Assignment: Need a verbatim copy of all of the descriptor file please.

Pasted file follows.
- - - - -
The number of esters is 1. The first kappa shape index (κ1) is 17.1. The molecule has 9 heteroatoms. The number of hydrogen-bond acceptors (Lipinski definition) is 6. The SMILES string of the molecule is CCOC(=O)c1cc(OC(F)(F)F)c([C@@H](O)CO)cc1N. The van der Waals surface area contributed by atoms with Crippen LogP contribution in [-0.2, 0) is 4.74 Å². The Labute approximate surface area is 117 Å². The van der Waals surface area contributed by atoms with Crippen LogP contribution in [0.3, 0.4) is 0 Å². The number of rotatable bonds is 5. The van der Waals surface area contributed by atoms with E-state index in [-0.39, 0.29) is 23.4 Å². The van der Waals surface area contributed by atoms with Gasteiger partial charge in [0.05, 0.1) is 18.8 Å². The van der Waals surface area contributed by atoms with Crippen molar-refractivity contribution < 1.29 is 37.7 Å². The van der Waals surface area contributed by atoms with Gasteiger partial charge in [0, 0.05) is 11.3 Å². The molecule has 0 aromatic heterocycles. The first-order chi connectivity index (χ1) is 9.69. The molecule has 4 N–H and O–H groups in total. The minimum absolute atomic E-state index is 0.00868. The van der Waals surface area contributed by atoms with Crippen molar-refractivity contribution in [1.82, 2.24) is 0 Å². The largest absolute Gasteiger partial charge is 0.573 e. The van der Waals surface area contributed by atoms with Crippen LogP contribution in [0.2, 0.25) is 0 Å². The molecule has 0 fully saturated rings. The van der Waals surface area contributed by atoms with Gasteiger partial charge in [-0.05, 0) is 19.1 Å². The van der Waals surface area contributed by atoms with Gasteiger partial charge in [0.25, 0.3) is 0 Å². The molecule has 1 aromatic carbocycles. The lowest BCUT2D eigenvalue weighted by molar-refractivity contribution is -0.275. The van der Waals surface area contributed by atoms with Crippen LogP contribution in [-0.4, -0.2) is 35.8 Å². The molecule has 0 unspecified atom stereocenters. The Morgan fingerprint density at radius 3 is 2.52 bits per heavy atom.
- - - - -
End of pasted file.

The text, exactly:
The number of esters is 1. The first kappa shape index (κ1) is 17.1. The molecule has 9 heteroatoms. The number of hydrogen-bond acceptors (Lipinski definition) is 6. The SMILES string of the molecule is CCOC(=O)c1cc(OC(F)(F)F)c([C@@H](O)CO)cc1N. The van der Waals surface area contributed by atoms with Crippen LogP contribution in [-0.2, 0) is 4.74 Å². The Labute approximate surface area is 117 Å². The van der Waals surface area contributed by atoms with Crippen LogP contribution in [0.3, 0.4) is 0 Å². The number of rotatable bonds is 5. The van der Waals surface area contributed by atoms with E-state index in [-0.39, 0.29) is 23.4 Å². The van der Waals surface area contributed by atoms with Gasteiger partial charge in [0.05, 0.1) is 18.8 Å². The van der Waals surface area contributed by atoms with Crippen molar-refractivity contribution < 1.29 is 37.7 Å². The van der Waals surface area contributed by atoms with Gasteiger partial charge in [0, 0.05) is 11.3 Å². The molecule has 0 aromatic heterocycles. The first-order chi connectivity index (χ1) is 9.69. The molecule has 4 N–H and O–H groups in total. The minimum absolute atomic E-state index is 0.00868. The van der Waals surface area contributed by atoms with Crippen molar-refractivity contribution in [1.82, 2.24) is 0 Å². The largest absolute Gasteiger partial charge is 0.573 e. The van der Waals surface area contributed by atoms with Crippen LogP contribution in [0.2, 0.25) is 0 Å². The molecule has 0 fully saturated rings. The van der Waals surface area contributed by atoms with Gasteiger partial charge in [-0.05, 0) is 19.1 Å². The van der Waals surface area contributed by atoms with Gasteiger partial charge in [0.25, 0.3) is 0 Å². The molecule has 1 aromatic carbocycles. The lowest BCUT2D eigenvalue weighted by molar-refractivity contribution is -0.275. The van der Waals surface area contributed by atoms with Crippen LogP contribution in [-0.4, -0.2) is 35.8 Å². The molecule has 0 unspecified atom stereocenters. The Morgan fingerprint density at radius 3 is 2.52 bits per heavy atom.